In kundalini yoga he was again revolutionary in detailing and teaching a systematic sequence of practices that lead to the awakening and charging the energy centres in a controlled, steady and safe way. Bhakti yoga was revealed as a means to purify, channel and harness the emotional energy. Jnana yoga was made relevant to daily life with simple practices such as the spiritual diary. Alongside other practices, karma yoga was taught as a way to integrate one’s actions within the daily routine into a spiritual sadhana which could be applied in everyday life.
Experimentation and research is a hallmark of the Satyananda Yoga tradition. In the late 1970s, Swami Satyananda started research on the benefits of yogic practices on human mind and body. He said
“The science of yoga has great physical and psychological potential. The effect of yoga techniques on human physiology is an inviting field for research for modern physiologists, and scientific investigators.”
To date, research has been conducted on the efficacy of yoga in management of asthma, hypertension, diabetes, high blood pressure and pregnancy as well as the effect of different yoga postures on the endocrine system and various organs of the body. Experiments were successfully conducted on the effects of yoga in coronary disorders. Positive conclusions were drawn about the possibility of reviving insulin production in the body of diabetics. Yoga postures were determined for disc prolapse. The effect of hatha yoga on mental, psychological and emotional problems was studied. Research on the effect of pranayama on the behaviour of the hypothalamus and the nervous system was conducted. The value of the practices of meditation, kirtan, japa, yoga nidra were investigated and assessed in terms of levels of beneficent alpha waves in the brain.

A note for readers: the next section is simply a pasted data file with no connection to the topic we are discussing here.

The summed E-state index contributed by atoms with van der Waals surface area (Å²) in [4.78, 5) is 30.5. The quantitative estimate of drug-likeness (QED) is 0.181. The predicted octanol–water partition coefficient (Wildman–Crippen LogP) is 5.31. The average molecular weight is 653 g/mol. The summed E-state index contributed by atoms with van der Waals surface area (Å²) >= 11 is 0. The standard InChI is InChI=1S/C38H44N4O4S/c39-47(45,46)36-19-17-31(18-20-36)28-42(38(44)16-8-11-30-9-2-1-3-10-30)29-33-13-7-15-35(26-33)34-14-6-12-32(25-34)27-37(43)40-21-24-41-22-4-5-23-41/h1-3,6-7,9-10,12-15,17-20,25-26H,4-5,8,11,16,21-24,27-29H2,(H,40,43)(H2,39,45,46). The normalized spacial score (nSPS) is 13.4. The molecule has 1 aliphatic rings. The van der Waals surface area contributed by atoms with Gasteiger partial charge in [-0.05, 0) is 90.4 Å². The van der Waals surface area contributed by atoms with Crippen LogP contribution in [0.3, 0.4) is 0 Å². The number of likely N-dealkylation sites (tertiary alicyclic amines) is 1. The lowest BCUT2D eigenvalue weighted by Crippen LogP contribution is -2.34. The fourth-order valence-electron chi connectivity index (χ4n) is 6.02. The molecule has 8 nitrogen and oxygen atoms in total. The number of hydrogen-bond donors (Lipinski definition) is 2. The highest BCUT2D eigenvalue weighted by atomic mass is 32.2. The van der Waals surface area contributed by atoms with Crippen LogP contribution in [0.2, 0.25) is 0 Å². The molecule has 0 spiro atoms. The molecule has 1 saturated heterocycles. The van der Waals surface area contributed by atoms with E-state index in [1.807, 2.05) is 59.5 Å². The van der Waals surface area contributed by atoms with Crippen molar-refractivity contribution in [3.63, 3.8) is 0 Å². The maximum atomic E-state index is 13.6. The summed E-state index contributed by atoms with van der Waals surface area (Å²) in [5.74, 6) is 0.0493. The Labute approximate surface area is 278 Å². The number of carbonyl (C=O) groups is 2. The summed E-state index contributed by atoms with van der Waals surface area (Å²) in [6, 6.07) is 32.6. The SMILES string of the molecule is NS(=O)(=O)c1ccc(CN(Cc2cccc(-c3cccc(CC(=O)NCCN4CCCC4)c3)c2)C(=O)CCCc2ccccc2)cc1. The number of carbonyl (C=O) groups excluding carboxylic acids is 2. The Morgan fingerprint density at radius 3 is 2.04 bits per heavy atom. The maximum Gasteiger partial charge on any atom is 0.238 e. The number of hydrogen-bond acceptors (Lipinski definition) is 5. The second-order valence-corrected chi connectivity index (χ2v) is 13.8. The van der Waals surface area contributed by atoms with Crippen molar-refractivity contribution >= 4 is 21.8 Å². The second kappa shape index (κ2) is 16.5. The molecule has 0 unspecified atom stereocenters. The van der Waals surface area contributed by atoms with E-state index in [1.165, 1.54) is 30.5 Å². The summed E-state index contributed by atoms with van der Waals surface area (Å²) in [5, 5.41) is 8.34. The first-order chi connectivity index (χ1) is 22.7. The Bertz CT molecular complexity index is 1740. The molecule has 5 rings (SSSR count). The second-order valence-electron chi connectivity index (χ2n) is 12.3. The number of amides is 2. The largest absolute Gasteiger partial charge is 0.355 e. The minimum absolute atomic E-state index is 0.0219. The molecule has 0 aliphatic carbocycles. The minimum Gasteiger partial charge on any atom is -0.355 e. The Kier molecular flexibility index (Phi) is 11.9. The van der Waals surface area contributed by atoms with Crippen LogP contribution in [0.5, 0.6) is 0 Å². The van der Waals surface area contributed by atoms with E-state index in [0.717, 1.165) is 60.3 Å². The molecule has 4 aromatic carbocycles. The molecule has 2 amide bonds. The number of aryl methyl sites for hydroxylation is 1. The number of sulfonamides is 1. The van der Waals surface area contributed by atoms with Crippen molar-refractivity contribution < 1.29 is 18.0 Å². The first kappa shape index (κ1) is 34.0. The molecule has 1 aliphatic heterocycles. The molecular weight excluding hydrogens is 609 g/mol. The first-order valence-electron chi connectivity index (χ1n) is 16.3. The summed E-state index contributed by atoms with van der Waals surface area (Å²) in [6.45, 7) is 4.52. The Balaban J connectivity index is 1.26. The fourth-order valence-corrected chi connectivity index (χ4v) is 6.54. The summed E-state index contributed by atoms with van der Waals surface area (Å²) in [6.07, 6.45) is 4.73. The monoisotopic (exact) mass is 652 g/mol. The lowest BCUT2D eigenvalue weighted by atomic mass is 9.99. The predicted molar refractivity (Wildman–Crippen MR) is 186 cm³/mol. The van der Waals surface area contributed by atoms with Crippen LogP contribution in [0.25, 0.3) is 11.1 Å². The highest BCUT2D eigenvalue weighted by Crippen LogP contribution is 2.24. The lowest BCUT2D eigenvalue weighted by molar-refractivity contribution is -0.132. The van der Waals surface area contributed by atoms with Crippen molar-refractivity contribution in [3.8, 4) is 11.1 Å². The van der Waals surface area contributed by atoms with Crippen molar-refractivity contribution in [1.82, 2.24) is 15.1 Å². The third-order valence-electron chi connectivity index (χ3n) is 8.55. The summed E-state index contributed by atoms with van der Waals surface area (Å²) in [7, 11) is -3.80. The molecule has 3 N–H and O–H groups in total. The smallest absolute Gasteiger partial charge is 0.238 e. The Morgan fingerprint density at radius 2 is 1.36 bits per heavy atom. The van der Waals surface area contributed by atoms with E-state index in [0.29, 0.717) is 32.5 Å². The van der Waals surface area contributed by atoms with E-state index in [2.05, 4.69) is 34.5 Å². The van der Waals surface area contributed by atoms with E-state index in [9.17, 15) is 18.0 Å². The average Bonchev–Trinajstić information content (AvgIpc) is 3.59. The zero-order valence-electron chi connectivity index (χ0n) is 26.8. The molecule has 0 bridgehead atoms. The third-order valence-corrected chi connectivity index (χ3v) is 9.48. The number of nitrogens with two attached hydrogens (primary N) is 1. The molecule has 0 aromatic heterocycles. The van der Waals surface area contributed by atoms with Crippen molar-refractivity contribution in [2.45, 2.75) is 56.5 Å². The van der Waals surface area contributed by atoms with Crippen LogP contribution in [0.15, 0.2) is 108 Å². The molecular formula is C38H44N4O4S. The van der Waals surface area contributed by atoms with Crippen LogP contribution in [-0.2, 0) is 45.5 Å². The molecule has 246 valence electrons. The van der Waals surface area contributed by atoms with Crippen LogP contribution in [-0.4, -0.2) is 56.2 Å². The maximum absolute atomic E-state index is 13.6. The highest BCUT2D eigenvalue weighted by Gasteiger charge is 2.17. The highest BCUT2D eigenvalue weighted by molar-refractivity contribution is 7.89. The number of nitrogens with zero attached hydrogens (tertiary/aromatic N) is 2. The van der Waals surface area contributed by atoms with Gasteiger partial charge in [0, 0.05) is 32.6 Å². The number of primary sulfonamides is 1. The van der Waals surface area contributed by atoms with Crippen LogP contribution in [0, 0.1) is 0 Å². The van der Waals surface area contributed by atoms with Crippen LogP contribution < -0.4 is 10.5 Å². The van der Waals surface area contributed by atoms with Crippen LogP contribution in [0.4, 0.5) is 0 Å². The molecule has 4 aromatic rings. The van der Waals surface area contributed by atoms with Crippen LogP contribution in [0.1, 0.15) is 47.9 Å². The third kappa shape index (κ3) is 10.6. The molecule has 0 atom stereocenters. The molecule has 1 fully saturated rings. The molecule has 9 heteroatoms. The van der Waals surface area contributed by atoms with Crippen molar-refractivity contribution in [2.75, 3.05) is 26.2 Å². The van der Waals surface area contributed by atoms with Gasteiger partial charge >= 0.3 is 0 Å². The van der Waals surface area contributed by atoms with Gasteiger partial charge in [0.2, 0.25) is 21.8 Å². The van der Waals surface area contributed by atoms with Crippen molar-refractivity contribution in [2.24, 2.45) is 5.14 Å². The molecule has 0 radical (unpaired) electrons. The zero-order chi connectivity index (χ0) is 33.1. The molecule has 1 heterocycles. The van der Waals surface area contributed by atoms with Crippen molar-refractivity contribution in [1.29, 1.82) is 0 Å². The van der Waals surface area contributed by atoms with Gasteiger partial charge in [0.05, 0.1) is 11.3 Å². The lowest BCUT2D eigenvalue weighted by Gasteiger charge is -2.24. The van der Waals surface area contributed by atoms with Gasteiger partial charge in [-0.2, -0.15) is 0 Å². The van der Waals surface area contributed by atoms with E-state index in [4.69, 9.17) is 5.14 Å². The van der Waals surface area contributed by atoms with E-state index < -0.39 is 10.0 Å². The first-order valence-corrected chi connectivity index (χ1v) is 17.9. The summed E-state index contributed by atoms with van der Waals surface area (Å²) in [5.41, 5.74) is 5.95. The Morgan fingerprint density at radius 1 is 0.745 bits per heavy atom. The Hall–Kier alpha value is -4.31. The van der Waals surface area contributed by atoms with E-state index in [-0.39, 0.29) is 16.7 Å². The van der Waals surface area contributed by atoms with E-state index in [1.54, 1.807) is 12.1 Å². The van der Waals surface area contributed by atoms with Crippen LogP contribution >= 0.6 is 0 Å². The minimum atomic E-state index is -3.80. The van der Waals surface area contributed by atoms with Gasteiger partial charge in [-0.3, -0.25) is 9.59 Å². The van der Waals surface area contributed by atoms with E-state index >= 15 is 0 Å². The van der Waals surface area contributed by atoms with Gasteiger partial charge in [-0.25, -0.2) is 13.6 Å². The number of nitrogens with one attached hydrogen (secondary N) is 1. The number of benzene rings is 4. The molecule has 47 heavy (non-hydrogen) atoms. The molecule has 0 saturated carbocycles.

The development of yoga in today’s age is the result of the effort, insight and vision of Swami Satyananda. In the words of his spiritual successor, Swami Niranjanananda,
“Swami Satyananda gave yoga a new life, a new birth. He revived yoga; otherwise, it would have been lost. Therefore, Swami Satyananda is the Patanjali of today.”